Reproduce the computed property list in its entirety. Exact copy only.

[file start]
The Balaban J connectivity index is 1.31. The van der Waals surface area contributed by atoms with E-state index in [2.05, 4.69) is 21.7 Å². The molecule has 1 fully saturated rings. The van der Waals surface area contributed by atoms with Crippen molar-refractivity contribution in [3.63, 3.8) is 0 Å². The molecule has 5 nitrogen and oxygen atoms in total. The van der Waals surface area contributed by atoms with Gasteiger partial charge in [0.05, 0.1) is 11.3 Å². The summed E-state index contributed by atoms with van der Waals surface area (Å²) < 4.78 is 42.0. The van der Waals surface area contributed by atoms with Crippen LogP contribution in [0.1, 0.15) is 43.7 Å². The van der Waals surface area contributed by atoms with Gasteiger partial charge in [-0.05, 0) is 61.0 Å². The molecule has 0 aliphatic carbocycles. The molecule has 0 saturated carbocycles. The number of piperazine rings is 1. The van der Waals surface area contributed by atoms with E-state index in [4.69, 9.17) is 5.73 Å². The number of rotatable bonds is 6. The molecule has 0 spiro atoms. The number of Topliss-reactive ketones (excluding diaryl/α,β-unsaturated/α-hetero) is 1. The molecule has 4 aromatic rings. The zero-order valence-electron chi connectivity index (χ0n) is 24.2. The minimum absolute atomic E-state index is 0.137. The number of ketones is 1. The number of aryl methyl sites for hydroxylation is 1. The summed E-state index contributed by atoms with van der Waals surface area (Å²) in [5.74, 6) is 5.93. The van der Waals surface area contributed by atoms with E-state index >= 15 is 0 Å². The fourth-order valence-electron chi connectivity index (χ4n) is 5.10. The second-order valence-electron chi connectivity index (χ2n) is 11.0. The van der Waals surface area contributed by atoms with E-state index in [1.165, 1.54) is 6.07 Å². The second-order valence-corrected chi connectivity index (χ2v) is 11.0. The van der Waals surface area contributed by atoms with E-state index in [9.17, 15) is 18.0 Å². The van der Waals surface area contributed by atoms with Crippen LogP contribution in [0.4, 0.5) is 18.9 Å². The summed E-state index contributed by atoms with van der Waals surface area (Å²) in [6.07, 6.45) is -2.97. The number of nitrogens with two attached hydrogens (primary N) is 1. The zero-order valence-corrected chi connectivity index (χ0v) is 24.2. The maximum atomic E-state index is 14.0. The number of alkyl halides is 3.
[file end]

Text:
The Balaban J connectivity index is 1.31. The van der Waals surface area contributed by atoms with E-state index in [2.05, 4.69) is 21.7 Å². The molecule has 1 fully saturated rings. The van der Waals surface area contributed by atoms with Crippen molar-refractivity contribution in [3.63, 3.8) is 0 Å². The molecule has 5 nitrogen and oxygen atoms in total. The van der Waals surface area contributed by atoms with Gasteiger partial charge in [0.05, 0.1) is 11.3 Å². The summed E-state index contributed by atoms with van der Waals surface area (Å²) < 4.78 is 42.0. The van der Waals surface area contributed by atoms with Crippen LogP contribution in [0.1, 0.15) is 43.7 Å². The van der Waals surface area contributed by atoms with Gasteiger partial charge in [-0.05, 0) is 61.0 Å². The molecule has 0 aliphatic carbocycles. The molecule has 0 saturated carbocycles. The number of piperazine rings is 1. The van der Waals surface area contributed by atoms with E-state index in [4.69, 9.17) is 5.73 Å². The number of rotatable bonds is 6. The molecule has 0 spiro atoms. The number of Topliss-reactive ketones (excluding diaryl/α,β-unsaturated/α-hetero) is 1. The molecule has 4 aromatic rings. The zero-order valence-electron chi connectivity index (χ0n) is 24.2. The minimum absolute atomic E-state index is 0.137. The number of ketones is 1. The number of aryl methyl sites for hydroxylation is 1. The summed E-state index contributed by atoms with van der Waals surface area (Å²) in [5.74, 6) is 5.93. The van der Waals surface area contributed by atoms with E-state index >= 15 is 0 Å². The fourth-order valence-electron chi connectivity index (χ4n) is 5.10. The second-order valence-electron chi connectivity index (χ2n) is 11.0. The van der Waals surface area contributed by atoms with E-state index in [1.165, 1.54) is 6.07 Å². The second-order valence-corrected chi connectivity index (χ2v) is 11.0. The van der Waals surface area contributed by atoms with E-state index in [9.17, 15) is 18.0 Å². The van der Waals surface area contributed by atoms with Crippen LogP contribution in [0.4, 0.5) is 18.9 Å². The summed E-state index contributed by atoms with van der Waals surface area (Å²) in [6.07, 6.45) is -2.97. The number of nitrogens with two attached hydrogens (primary N) is 1. The zero-order valence-corrected chi connectivity index (χ0v) is 24.2. The maximum atomic E-state index is 14.0. The number of alkyl halides is 3.